iPad Pro conundrum

The iPad Pro was released last week, along with a whole bunch of cautiously positive reviews.

My impression from these reviews is that the hardware is solid but the software needs work. This includes tweaks required to iOS specifically for the iPad Pro as well as third-party software needing to take advantage of the larger screen.

Apple is a company that makes premium devices, and sells them for premium prices. The average selling price for generic computers is somewhere in the region of US$550 (I had links to back this up but lost them when my text editor crashed). Apple only sells one computer that is even close to that price level and Apple's average selling price for computers is about $1200. More than double the average for the market as a whole.

Until now, a tablet has usually been a computer with fewer input methods, reduced functionality and reduced performance when compared with a laptop or desktop. As a result of these compromises and restrictions I would normally expect a tablet to be cheaper than a computer. It is slower and less useful in many circumstances, although it does have the benefit of being more portable and touch-first.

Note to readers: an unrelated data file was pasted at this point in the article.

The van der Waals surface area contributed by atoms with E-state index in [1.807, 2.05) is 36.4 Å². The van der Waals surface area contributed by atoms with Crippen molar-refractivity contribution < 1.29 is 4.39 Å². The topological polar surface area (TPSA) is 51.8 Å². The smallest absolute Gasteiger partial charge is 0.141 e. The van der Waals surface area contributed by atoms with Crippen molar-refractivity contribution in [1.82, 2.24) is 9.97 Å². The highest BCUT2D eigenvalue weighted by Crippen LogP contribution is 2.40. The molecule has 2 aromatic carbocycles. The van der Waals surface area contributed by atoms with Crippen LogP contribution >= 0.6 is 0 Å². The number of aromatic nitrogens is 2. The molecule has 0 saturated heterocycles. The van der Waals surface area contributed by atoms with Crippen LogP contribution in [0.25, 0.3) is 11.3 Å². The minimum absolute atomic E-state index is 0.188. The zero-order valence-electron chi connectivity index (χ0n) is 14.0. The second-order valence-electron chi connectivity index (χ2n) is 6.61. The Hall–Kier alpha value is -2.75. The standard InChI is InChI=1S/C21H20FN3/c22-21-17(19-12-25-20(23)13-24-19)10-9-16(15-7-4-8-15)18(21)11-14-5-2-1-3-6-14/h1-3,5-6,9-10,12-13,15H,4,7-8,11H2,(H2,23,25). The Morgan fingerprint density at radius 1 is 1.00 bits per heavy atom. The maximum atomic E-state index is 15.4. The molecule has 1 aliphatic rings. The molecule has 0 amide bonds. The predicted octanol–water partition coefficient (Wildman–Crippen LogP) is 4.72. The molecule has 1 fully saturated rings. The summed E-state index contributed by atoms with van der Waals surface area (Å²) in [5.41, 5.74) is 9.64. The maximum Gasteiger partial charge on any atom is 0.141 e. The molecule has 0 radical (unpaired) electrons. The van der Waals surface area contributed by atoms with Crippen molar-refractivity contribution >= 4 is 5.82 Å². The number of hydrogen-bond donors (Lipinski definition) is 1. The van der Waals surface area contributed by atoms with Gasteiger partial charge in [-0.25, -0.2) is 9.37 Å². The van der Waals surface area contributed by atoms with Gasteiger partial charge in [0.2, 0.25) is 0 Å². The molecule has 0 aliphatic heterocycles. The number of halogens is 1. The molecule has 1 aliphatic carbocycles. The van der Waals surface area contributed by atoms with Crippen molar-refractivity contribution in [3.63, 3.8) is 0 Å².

The iPad Pro turns this usual calculus upside-down. The screen resolution is higher than on any of the portable Macs. The performance and even the size is comparable with many of the full-blown Macs. But so is the price.

The 128GB Wi-Fi iPad Pro comes in at $949, but if you want to add in the keyboard cover and the pencil then you’re looking at paying just over $1200. For a tablet. That’s the price of a premium laptop, not just a premium tablet.

With that sort of pricing strategy, for many buyers the iPad may become the computer, rather than just a device that sits between the phone and the computer in size.

At $500 for an iPad a consumer might reasonably buy both as laptop and an iPad. At $1000+ that same consumer might decide just to own an iPad Pro.

This move towards the iPad Pro as the only “desktop” device won’t necessarily happen quickly but might be more obvious after a couple of iterations over the next couple of years as it become more powerful and useful. A good take on this is Horace Dediu’s video review.

If I didn’t need to use Xcode and Final Cut Pro, I’d certainly be tempted to try and move full-time from a laptop to an iPad Pro.